Thursday, June 7, 2012

The Other Side of the EHR Mirror

For almost three years now, since the advent of the HITECH Act, and prompted by the exorbitant prices of health care, an animated electronic medical records debate has been unfolding on a national stage. It seems that every possible or impossible solution to our health care woes is in some shape or form dependent on widespread use of computerized medical records. Computers have been utilized to change almost every industry, making products and services cheaper, more accessible and in some instances better, so the hope is that computers can do the same for health care services. There are three fundamental ways in which computerization of an industry is advantageous: process automation, improved information processing and better communications. Arguably, we can use all three in health care.

Process automation need not be construed as referring to the processing of people, although it often is. Health care has plenty of processes that can and should be automated. The most ubiquitous automation is in the form of electronic claim submission and the respective electronic remittance advice (ERA) from payers. The vast majority of physicians are using computers for this process, but even the most advanced practices still have billers in the back office eyeballing most outgoing claims and overseeing the electronic posting of payments. Not to mention the ever increasing burden of patient collections, or the sometimes automated process of checking eligibility for services, or the rarely automated process of verifying status of deductibles. Referrals and pre-authorizations are another labor intensive and time consuming set of processes that can and should be automated. Transitioning these largely administrative chores to the computer requires that rules and regulations are standardized in deference to physicians’ and patients’ judgment (nowhere on the horizon) and that computer software becomes much more reliable and “intelligent” than it currently is (slowly taking place). I’m sure you can think of other business processes than can, or may even already be automated with assistance from computers.

When it comes to automating clinical processes, current day computerized systems have precious little to offer, and perhaps that’s how it should be. Sure, many software products come with clinical decision support, order sets, template based protocols, algorithms and pathways, but none of these qualify as automation of processes, even in instances when a health system mandates adherence to protocols, because manual labor is always required and by definition, variability is certain to occur. However, bits and pieces of the larger clinical process can be and are automated, e.g. orders processing, calculations of numerical values and tracking of events. Other processes, such as transitions of care, could benefit from some automation as well (e.g. automatically sending admission/discharge information to a known primary care physician). When judiciously utilized, computer software can provide some measure of efficiency and quality assurance to the overall clinical process.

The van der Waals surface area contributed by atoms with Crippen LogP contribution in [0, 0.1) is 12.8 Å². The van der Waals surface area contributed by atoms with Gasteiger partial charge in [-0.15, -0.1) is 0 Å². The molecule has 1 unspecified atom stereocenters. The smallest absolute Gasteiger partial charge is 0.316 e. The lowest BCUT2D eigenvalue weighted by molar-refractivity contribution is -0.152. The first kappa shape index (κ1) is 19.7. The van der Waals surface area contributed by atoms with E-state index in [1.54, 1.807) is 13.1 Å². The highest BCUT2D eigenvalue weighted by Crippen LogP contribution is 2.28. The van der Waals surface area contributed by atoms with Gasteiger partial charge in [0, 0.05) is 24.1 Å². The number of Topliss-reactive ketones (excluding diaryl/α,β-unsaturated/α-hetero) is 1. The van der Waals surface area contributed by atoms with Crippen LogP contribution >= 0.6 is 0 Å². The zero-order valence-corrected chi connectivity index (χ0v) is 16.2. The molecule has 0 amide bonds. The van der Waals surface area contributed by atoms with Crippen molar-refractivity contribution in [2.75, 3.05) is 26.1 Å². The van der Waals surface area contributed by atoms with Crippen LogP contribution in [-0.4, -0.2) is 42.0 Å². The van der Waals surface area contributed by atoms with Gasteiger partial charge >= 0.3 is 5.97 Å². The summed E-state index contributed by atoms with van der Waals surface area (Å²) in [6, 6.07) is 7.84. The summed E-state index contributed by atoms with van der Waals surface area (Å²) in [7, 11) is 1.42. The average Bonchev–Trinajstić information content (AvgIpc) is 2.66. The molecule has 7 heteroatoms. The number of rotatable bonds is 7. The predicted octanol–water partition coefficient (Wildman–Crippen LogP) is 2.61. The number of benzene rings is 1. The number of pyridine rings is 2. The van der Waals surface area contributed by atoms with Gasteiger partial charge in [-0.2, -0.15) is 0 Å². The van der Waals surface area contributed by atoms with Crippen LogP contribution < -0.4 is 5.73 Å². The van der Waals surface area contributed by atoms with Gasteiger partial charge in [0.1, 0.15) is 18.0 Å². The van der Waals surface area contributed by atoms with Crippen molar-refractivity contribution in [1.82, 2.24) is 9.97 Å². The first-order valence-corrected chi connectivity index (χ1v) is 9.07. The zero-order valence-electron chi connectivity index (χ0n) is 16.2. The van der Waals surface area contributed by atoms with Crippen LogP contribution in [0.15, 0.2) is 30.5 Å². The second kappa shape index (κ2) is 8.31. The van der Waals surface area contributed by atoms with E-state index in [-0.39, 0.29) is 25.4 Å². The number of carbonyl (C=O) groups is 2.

There is of course a certain overlap between those bits and pieces of clinical automation and the overarching information processing afforded by computerization. In most other industries held up as examples for what electronic health care should be, there is one basic entity that is being measured, calculated, analyzed, tabulated and displayed: dollars. Dollars across time, dollars across populations, dollars across products and services, dollars in and dollars out. The business of medicine, a.k.a. payers, is as good and as advanced in its electronic dollar information processing as any other industry, if not much better. Unfortunately, clinical information processing lacks a universal unit of measure for all things, and therefore requires much more sophisticated software, and larger efforts to collect the information to be processed. Meaningful Use and the various Quality Reporting programs are meant to facilitate and accelerate the collection of information, with the hope that sometime in the future the collected information will be of sufficient quality to enable meaningful information processing beyond what the insurance sector already does.

Industrial computer enabled communications can take two basic forms, ad-hoc and process driven, triggered by and directed to one of the following actors: customers, or personnel and machines, both of which can be internal or external to the business entity. Process driven communications, which are initiated by machines, are obviously part and parcel of process automation as discussed above. It is interesting to note that even in industries that are heavily computerized, communications to and from external entities, where a buyer/seller relationship does not exist, are either mostly manual and paper based, or very simplistic (e.g. ATM networks). And these are exactly the types of communications we are attempting to computerize in health care by means of health information exchange organizations and the Nationwide Health Information Network (NwHIN). We must realize that this is unprecedented in all those supposedly more computer savvy industries, particularly since the health information to be exchanged is very complex and to some extent “mission critical”.